More talk of how vital it is to start early:

You're 12, as long as you're on puberty blockers until you start taking hrt you'll develop normally as a girl going through puberty. That doesn't guarantee anything but not having to paint over testosterone you start the painting with estrogen so it'd be ideal

“As long as you get puberty blockers, grow out your hair, and start HRT when it’s possible, it’s all good”:

Hmm, the link is broken. But from the thumbnail, yes. Your face is still quite mild, only beginning to develop masculine features. As long as you get puberty blockers, grow out your hair, and start HRT when it's possible, it's all good in the hood. P.S. You're cute as hell. I'm a lesbian, meet me in 10 years or so when you've started HRT? haha

It took one day to go from being ok with being male, to being 80-100% sure he is trans. The majority of the replies he is getting focuses on how important starting early is, and some of them feature exact quotes he’s supposed to parrot to healthcare providers with the explicit goal to get prescribed hormone blockers and then hormones. Both serious medications that, if taken without going through his natural puberty, will sterilize him. No one asks him why he wants to be female or why he envies girls. No one talks about how it’s normal to wish we were someone else.

One day later, he posts this:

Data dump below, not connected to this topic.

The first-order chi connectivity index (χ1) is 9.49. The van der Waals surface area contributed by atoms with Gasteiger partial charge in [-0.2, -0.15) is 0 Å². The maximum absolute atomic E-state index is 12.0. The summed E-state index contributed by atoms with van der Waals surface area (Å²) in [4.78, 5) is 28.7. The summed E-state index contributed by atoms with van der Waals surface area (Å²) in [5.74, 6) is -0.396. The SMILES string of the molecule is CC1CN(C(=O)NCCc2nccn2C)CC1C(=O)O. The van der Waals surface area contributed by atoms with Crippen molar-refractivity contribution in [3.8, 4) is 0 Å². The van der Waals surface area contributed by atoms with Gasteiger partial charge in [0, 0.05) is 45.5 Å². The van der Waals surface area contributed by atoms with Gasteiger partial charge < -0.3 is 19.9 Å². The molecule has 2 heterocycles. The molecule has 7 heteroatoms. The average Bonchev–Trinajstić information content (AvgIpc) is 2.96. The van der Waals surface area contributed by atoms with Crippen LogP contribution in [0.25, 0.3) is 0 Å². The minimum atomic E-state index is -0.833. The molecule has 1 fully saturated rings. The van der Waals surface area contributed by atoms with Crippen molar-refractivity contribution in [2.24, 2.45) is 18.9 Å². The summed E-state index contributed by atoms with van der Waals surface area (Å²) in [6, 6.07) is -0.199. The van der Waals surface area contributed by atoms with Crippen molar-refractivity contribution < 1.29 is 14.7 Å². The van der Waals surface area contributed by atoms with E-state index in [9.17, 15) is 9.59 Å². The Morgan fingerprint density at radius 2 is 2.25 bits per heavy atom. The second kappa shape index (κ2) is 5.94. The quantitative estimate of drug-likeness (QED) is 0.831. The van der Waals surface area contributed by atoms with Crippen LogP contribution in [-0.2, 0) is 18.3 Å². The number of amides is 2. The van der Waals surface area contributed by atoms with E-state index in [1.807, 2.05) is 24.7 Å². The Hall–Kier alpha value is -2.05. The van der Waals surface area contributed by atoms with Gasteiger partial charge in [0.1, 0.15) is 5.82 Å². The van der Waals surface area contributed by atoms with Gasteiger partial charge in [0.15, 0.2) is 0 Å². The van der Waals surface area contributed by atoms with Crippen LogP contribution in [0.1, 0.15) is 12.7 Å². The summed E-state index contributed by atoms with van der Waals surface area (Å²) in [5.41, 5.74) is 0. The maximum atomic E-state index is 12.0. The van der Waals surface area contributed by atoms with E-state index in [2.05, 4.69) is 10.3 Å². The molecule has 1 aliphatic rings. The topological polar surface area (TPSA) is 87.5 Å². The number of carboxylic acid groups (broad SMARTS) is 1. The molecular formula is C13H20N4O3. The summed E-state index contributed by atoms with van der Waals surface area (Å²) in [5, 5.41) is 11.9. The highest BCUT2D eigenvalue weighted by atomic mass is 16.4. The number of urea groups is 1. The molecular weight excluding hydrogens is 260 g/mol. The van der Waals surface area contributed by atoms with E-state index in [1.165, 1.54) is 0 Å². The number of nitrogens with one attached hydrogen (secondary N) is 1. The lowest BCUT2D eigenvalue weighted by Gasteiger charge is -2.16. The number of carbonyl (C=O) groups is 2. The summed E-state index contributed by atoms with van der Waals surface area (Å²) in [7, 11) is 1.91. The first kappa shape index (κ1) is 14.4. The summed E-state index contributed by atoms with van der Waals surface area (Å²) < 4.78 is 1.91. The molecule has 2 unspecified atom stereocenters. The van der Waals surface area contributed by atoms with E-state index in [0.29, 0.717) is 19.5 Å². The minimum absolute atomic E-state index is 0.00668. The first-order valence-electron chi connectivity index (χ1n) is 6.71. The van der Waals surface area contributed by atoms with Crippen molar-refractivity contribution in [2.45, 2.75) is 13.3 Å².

Hi, my name is REDACTED! I have just discovered that I am transgender MtF!. I am currently 12, but turning 13 in a month or so. I AMAB. I have not been diagnosed with gender dysphoria, but I am almost 100% sure I have it. I am probably going to start anti-androgens after I come out (probably in a few months). I only found out I was transgender about 3 days ago. I can't stop thinking about transitioning. There is a constant hum in the back of my head. I can't think straight. I am also aware that staying on anti-androgens for an extended period amount of time is very bad for you. Isn't 5 years too long to stay on anti-androgens? I can't wait 5 years to get HRT. I'll go insane or kill myself. The best way I can describe what I feel right now is this (Gender Dysphoria): Imagine you're at the bottom of a tall, steep, snowy mountain. There is a snowball attached to a rope which is attached to you. As you walk up the mountain, the snowball gets bigger as it collects snow which means it gets heavier. Eventually, the ball gets too heavy to drag behind you. You stop. And fall. And can't get back up. Up until recently, the snowball has been light, although slowly gaining size and weight. At the moment, the snowball is huge, it's menacing, and scary. I can't run away any further. I'm on the edge of collapsing. This... Is what I feel inside me... How do you guys cope with this because I'm feeling really down...?